JACKSON, Miss. —The day after 16 WAPT broke the story, Gov. Phil Bryant responded to city leaders who said he and the state are conspiring to take over the Jackson-Medgar Wiley Evers International Airport.
“This is an executive level conversation that is happening at the executive levels of government in the state of Mississippi,” Mayor Tony Yarber said.
The mayor called the governor out Tuesday, claiming that Bryant is making a move to take over the airport.
“We look forward to having discussions to revitalize the Jackson Municipal Airport and to increase its air service,” Bryant said.
He would did not address the mayor’s conspiracy accusation.
The airport and buildings on-site are owned by the city of Jackson, and that has been the case since the facility opened in the early 1960s, but critics claim that since it is bordered by so many other cities and counties that others should have a say in what happens there.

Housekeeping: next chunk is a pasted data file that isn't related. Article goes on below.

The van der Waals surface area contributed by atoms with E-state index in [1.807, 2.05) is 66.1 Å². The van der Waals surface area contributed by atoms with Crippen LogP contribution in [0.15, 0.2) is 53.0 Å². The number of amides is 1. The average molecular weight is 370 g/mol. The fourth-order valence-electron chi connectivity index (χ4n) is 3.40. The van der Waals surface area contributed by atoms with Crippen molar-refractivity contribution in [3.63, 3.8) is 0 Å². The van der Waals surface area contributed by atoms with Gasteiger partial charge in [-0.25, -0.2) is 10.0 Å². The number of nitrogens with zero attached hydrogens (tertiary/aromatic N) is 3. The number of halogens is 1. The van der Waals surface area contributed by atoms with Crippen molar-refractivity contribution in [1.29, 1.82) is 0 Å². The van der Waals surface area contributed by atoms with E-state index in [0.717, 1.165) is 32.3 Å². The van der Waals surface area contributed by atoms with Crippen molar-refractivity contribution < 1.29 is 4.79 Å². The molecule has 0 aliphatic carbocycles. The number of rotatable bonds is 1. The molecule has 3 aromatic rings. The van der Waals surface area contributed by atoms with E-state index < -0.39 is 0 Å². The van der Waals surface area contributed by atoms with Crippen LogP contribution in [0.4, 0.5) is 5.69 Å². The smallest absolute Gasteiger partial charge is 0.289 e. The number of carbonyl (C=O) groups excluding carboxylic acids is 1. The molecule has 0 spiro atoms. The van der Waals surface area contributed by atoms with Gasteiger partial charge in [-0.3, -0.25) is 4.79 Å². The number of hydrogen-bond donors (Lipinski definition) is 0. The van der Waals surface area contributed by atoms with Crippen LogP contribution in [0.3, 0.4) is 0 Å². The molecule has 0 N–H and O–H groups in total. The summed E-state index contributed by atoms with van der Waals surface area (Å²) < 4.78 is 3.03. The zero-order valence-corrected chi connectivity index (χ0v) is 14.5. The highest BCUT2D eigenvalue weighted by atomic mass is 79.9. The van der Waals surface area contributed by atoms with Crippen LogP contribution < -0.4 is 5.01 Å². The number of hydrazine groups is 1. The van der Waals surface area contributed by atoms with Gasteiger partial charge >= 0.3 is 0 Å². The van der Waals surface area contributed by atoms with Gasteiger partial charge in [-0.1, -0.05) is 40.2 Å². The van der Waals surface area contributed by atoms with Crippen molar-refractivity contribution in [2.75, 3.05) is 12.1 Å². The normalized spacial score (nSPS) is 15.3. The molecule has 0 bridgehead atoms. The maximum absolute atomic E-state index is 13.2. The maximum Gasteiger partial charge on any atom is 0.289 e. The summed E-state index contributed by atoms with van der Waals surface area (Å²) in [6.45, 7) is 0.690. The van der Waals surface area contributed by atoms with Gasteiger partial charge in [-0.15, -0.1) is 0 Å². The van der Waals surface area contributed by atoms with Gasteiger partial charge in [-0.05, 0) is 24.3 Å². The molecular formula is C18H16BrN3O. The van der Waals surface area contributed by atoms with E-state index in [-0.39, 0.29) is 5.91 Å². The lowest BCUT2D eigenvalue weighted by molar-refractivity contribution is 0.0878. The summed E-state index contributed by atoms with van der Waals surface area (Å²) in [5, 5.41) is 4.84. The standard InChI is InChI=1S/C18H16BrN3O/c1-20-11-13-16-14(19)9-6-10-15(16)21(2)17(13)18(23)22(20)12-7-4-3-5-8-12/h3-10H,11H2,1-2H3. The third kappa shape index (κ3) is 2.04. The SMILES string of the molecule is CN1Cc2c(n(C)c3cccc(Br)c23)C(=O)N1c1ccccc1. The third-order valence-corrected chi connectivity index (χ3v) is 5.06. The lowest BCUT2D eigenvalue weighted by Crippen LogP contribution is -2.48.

The airport has been criticized for a reduction in flights and the loss of high-profile air carriers, like Southwest. Longtime airport director Dirk Vanderleest retired last year.
“As long as Dirk Vanderleest was there, we never had this conversation,” City Councilman Kenneth Stokes said Tuesday. “As soon as Dirk Vanderleest is gone and you put a black man there, they come in and the state is going to take it over.”
“I’m offended that he would accuse me of that,” State Sen. Josh Harkins, of Rankin County, said in response. “Race has no place in this.”
Harkins is authoring the airport board takeover bill. Harkins said he’s not trying to take away Jackson’s property, just change the makeup of the board from one that is solely appointed by the Jackson mayor to one appointed by the governor with members from three metro counties.
“I think to just ignore it and let it sit there, I think if you ask citizens in central Mississippi if they are happy with the service of the airport, they may not be, but at the end of the day, what are we going to do about it?” Harkins said.
Rep. Earl Banks and Sen. Hillman Frazier, both of Jackson, are opposed to the proposal.
“So, how can you get a bunch of political thugs that have been elected, to come in and say, ‘We’re going to take it.’ That’s theft,” Banks said.
“Is there a reason we need to change the rules when the airport has been successful and moving forward?” Frazier asked.
The measure will land on state lawmakers’ desks after they return to work next week.